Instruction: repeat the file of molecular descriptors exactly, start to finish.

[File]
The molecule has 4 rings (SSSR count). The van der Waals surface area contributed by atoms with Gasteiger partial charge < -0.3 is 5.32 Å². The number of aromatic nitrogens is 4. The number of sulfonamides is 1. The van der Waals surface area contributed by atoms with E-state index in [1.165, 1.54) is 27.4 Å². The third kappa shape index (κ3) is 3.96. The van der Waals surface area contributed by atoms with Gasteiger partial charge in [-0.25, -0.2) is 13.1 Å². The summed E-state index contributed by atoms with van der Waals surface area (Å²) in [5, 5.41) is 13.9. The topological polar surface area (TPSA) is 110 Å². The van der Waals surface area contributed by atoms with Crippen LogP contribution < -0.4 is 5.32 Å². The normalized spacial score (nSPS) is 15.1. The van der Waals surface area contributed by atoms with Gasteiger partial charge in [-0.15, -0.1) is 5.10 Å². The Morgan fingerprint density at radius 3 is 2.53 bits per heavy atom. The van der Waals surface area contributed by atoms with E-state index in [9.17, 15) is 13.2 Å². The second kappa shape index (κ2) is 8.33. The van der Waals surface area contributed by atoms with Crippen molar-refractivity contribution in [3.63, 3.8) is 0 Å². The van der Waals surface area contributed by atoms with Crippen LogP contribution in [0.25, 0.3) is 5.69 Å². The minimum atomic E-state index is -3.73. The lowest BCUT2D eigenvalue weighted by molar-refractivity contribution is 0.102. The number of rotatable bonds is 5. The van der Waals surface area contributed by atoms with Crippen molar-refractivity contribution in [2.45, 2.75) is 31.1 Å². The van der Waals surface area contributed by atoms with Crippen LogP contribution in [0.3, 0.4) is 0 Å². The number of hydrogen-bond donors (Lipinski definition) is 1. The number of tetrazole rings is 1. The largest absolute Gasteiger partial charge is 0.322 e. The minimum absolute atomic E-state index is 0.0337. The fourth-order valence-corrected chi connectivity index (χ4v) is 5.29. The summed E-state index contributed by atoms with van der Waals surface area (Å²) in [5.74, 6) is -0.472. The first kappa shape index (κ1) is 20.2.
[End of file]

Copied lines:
The molecule has 4 rings (SSSR count). The van der Waals surface area contributed by atoms with Gasteiger partial charge < -0.3 is 5.32 Å². The number of aromatic nitrogens is 4. The number of sulfonamides is 1. The van der Waals surface area contributed by atoms with E-state index in [1.165, 1.54) is 27.4 Å². The third kappa shape index (κ3) is 3.96. The van der Waals surface area contributed by atoms with Gasteiger partial charge in [-0.25, -0.2) is 13.1 Å². The summed E-state index contributed by atoms with van der Waals surface area (Å²) in [5, 5.41) is 13.9. The topological polar surface area (TPSA) is 110 Å². The van der Waals surface area contributed by atoms with Crippen LogP contribution < -0.4 is 5.32 Å². The normalized spacial score (nSPS) is 15.1. The van der Waals surface area contributed by atoms with Gasteiger partial charge in [-0.15, -0.1) is 5.10 Å². The Morgan fingerprint density at radius 3 is 2.53 bits per heavy atom. The van der Waals surface area contributed by atoms with E-state index in [9.17, 15) is 13.2 Å². The second kappa shape index (κ2) is 8.33. The van der Waals surface area contributed by atoms with Crippen molar-refractivity contribution in [3.63, 3.8) is 0 Å². The van der Waals surface area contributed by atoms with Crippen LogP contribution in [0.25, 0.3) is 5.69 Å². The minimum atomic E-state index is -3.73. The lowest BCUT2D eigenvalue weighted by molar-refractivity contribution is 0.102. The number of rotatable bonds is 5. The van der Waals surface area contributed by atoms with Crippen molar-refractivity contribution in [2.45, 2.75) is 31.1 Å². The van der Waals surface area contributed by atoms with Crippen LogP contribution in [0.3, 0.4) is 0 Å². The number of hydrogen-bond donors (Lipinski definition) is 1. The number of tetrazole rings is 1. The largest absolute Gasteiger partial charge is 0.322 e. The minimum absolute atomic E-state index is 0.0337. The fourth-order valence-corrected chi connectivity index (χ4v) is 5.29. The summed E-state index contributed by atoms with van der Waals surface area (Å²) in [5.74, 6) is -0.472. The first kappa shape index (κ1) is 20.2.